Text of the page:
* Union Bancaire Privee hit with negligence suit
* UBP had offered to buy back Madoff investments at 50 pct (Updates with UBP statement)
NEW YORK, May 11 (Reuters) - Union Bancaire Privee (UBP), the private Swiss bank that offered to partially reimburse clients for their losses to swindler Bernard Madoff, has been sued for negligence in a U.S. court for losses in the fraud.
The lawsuit against the bank and asset management subsidiary executives, including the managing partner, chief investment officer and co-president, Roman Igolnikov, was filed on May 8 on behalf of New York investor Andrea Barron.
Barron made investments in UBP funds beginning in September 2004 and made no withdrawals, the lawsuit in Manhattan federal court said. The Geneva-based bank has admitted an overall exposure to Madoff of more than 1 billion Swiss francs.
“The complaint is without merit and UBP will defend it vigorously,” the bank said in a statement responding to the lawsuit, which seeks class-action status for damages and the return of fees earned by the bank.
In March, the bank offered to buy back its clients’ exposure to Madoff and Bernard L. Madoff Investment Securities LLC (BLMIS or BMIS) for 50 percent of the original cost.
UBP was one of the hardest-hit private banks following revelations in December of the decades-long global investment fraud of up to $65 billion by the former nonexecutive chairman of Nasdaq.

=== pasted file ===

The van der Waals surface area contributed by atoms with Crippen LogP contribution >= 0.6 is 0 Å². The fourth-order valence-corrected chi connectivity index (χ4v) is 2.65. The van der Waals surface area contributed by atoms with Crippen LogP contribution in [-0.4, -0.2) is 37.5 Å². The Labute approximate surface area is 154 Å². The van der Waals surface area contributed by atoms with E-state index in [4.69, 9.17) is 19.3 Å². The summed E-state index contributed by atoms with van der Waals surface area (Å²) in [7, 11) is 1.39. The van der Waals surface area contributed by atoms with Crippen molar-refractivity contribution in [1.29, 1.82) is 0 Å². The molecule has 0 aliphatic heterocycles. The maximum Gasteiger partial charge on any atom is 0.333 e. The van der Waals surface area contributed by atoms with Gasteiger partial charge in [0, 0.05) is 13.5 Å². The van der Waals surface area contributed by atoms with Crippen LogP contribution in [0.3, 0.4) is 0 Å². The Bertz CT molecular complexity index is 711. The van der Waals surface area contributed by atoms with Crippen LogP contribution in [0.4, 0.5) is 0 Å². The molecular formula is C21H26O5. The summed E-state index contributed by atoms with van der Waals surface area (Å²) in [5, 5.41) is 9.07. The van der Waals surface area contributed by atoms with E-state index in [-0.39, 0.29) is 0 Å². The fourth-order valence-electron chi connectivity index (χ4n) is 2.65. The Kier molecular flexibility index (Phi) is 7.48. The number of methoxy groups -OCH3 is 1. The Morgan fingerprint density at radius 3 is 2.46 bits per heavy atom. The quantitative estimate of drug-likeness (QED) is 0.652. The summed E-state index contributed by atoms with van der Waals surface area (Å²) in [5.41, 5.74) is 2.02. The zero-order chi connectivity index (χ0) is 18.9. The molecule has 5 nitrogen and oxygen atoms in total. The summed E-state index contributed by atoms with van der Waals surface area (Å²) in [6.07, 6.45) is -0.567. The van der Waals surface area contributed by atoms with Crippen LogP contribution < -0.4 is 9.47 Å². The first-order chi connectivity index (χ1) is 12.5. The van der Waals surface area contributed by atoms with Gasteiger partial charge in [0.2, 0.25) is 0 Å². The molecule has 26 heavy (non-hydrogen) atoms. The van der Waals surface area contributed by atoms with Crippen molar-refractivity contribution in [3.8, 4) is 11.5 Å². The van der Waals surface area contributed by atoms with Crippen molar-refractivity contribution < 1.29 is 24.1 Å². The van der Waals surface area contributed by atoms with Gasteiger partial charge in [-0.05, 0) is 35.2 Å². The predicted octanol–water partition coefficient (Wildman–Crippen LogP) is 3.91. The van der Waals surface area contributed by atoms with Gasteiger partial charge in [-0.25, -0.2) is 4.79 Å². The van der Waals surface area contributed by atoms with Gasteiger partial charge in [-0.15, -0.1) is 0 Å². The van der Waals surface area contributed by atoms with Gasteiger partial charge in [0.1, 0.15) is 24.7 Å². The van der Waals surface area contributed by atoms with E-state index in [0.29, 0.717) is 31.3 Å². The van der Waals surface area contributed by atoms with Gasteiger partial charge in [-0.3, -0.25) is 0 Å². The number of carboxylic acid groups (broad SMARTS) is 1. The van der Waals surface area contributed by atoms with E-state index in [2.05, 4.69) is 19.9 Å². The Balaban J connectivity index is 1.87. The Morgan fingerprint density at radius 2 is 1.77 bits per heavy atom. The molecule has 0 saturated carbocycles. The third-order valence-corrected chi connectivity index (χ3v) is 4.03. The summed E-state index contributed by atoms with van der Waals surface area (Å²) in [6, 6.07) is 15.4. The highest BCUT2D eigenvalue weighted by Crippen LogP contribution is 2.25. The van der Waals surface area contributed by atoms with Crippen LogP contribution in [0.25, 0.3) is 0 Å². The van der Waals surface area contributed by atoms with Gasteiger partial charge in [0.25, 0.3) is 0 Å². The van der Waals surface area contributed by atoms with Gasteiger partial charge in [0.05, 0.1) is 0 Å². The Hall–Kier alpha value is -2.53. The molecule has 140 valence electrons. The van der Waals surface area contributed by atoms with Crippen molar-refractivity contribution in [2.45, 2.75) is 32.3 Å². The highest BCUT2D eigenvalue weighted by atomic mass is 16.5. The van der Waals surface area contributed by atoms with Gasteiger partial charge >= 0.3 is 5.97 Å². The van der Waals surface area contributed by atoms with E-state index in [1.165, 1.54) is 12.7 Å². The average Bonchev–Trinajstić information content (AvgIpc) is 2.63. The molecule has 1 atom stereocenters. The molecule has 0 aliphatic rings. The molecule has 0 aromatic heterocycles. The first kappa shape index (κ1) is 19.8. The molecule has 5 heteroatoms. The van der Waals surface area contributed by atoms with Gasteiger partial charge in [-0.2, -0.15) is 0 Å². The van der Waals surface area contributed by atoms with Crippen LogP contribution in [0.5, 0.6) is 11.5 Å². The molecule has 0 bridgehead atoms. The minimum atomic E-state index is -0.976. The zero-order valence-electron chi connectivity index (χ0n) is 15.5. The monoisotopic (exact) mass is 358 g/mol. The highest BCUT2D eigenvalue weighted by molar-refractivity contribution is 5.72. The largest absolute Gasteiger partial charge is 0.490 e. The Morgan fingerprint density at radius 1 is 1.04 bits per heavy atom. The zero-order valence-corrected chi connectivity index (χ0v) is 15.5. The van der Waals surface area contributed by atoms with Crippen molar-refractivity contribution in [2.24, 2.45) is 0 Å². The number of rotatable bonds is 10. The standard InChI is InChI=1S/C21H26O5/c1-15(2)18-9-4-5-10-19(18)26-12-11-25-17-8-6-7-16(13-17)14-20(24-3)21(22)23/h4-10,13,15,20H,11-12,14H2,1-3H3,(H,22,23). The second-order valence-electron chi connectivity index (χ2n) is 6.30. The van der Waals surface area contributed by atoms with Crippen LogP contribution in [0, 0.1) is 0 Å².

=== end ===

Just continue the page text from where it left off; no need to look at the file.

Madoff, 71, pleaded guilty in March. He is jailed awaiting sentencing in June and is expected to spend the rest of his life in prison.
“Defendants were grossly negligent and breached their fiduciary and other professional duties by failing to perform adequate due diligence into Madoff and BMIS, despite the existence of numerous red flags, including explicit warnings from UBP’s own research team,” the court document said.
The case is Andrea Barron v. Roman Igolnikov, Union Bancaire Privee, Union Bancaire Privee Asset Management LLC et al 09-4471 in U.S. District Court for the Southern District of New York (Manhattan) (Reporting by Grant McCool; Editing by Andre Grenon and Brian Moss)
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